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Vol. LXI, No. 21
October 16, 2009
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Off to Strong Start
For CFC Donors, Mission, Personal Connection Are Key


NIH director Dr. Francis Collins and his wife Diane Baker encouraged NIH staff to donate to the CFC.
NIH director Dr. Francis Collins and his wife Diane Baker encouraged NIH staff to donate to the CFC.

NIH’s annual Combined Federal Campaign kicked off on a windy Oct. 1 with a jazz band, food, guest speakers and dozens of charities eager to share their stories with NIH givers.

“I probably don’t need to tell you just how great the need is this year,” said emcee Doreen Gentzler, NBC News-4’s anchor and science reporter. “Charities are struggling every day.”

Gentzler’s only struggle during the kickoff was attempting to keep all the government alphabetical references straight. While introducing Dr. Jack Jones, the campaign’s spokesman, Gentzler identified him as the head of CIT, the CIO of NIH and vice chair of CFC.

“This is a lot of letters,” she told the audience. “I know you all are following this, but if I were reading this on the news, I would go back to rewrite.”

Minutes later at the podium, NIH director Dr. Francis Collins reminded the crowd filling the plaza between Bldgs. 31 and 33 that NIH, alphabet soup and all, is an inspiring and fortunate place.

“We are very lucky we get to work in a place where we have a goal we can believe in,” he said. “These days, there are many people who don’t have a job at all. Thank you for using your generosity in this way.”

On hand at the CFC kickoff Oct. 1 were (from l) CIT’s Kathryn Wimsatt, NBC-TV anchor Doreen Gentzler, CIT director Jack F. Jones and Jennifer Czajkowski, also of CIT, which is the lead IC in this year’s effort.  
On hand at the CFC kickoff Oct. 1 were (from l) CIT’s Kathryn Wimsatt, NBC-TV anchor Doreen Gentzler, CIT director Jack F. Jones and Jennifer Czajkowski, also of CIT, which is the lead IC in this year’s effort.  
This year’s goal is $2.2 million, 10 percent more than last year. That figure may sound steep, but NIH contributed nearly $2.5 million last year, giving almost half of the total $5 million donated to the CFC by the entire Department of Health and Human Services.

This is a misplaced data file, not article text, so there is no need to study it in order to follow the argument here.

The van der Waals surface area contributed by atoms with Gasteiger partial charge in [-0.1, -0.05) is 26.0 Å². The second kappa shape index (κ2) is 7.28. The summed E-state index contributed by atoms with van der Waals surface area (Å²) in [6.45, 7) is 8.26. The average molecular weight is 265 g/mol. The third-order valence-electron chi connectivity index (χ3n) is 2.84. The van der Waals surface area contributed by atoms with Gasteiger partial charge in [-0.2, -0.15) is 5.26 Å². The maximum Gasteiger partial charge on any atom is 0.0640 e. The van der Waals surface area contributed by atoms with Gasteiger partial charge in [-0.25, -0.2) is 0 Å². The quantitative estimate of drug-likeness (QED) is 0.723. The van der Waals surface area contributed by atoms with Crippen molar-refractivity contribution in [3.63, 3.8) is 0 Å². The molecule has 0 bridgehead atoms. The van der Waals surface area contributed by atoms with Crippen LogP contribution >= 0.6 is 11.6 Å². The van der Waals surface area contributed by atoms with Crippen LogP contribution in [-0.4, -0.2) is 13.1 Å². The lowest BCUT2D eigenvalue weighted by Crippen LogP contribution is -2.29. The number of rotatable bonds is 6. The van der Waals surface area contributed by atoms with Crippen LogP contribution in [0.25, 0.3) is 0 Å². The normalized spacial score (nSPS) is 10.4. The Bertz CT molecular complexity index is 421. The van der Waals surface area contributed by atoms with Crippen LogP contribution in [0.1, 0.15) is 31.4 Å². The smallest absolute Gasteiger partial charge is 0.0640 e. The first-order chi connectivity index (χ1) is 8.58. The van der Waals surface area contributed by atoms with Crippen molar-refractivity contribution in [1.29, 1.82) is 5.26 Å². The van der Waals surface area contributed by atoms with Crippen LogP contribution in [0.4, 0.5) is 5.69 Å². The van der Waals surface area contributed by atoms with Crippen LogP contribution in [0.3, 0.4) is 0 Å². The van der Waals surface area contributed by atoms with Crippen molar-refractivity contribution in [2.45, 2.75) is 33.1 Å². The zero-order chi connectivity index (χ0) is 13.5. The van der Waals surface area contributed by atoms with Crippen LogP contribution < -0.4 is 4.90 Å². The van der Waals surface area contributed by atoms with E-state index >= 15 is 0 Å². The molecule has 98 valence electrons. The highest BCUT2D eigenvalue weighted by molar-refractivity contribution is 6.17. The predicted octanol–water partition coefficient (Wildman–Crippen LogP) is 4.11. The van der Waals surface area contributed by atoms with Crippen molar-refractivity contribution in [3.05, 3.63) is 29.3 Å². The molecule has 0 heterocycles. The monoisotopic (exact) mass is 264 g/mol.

That’s welcome news for charities such as the Surfrider Foundation that works to clean up waterways; the Black Student Fund, whose efforts promote quality learning environments and support education services; A Wider Circle, which strives to furnish homes for impoverished families; and the Washington Animal Rescue League, whose treasurer Susie Brown was accompanied to the kickoff by Grace, a German shepherd-border collie mix who was once a shelter dog. Other nonprofits familiar to NIH’ers such as the Children’s Inn, Camp Fantastic, Friends of the Clinical Center and the Foundation for NIH also handed out information and reminded visitors that help is always needed.

One charity didn’t have to sell its cause to Florine Coleman of NLM. She already knew the group well.

Collins and Gentzler pause for a photo at the Oct. 1 kickoff.  
Collins and Gentzler pause for a photo at the Oct. 1 kickoff.  

“You saved my niece’s life,” she told Angel Flight transportation coordinator Marita Eddy. Coleman recounted the scary moment 2 years ago when her family’s local medical care couldn’t stabilize the deteriorating condition of her niece Alicia, and the child had to be rushed to the University of Virginia Medical Center in Charlottesville.

“We couldn’t drive her there in her condition. Without Angel Flight, she wouldn’t have made it there. She would have lost her life.”

Coleman’s niece has returned to school full-time and is getting her life back to normal.

“It’s that personal connection that means so much to me,” Coleman said. “That’s where my pledge is going this year, 100 percent.” NIHRecord Icon

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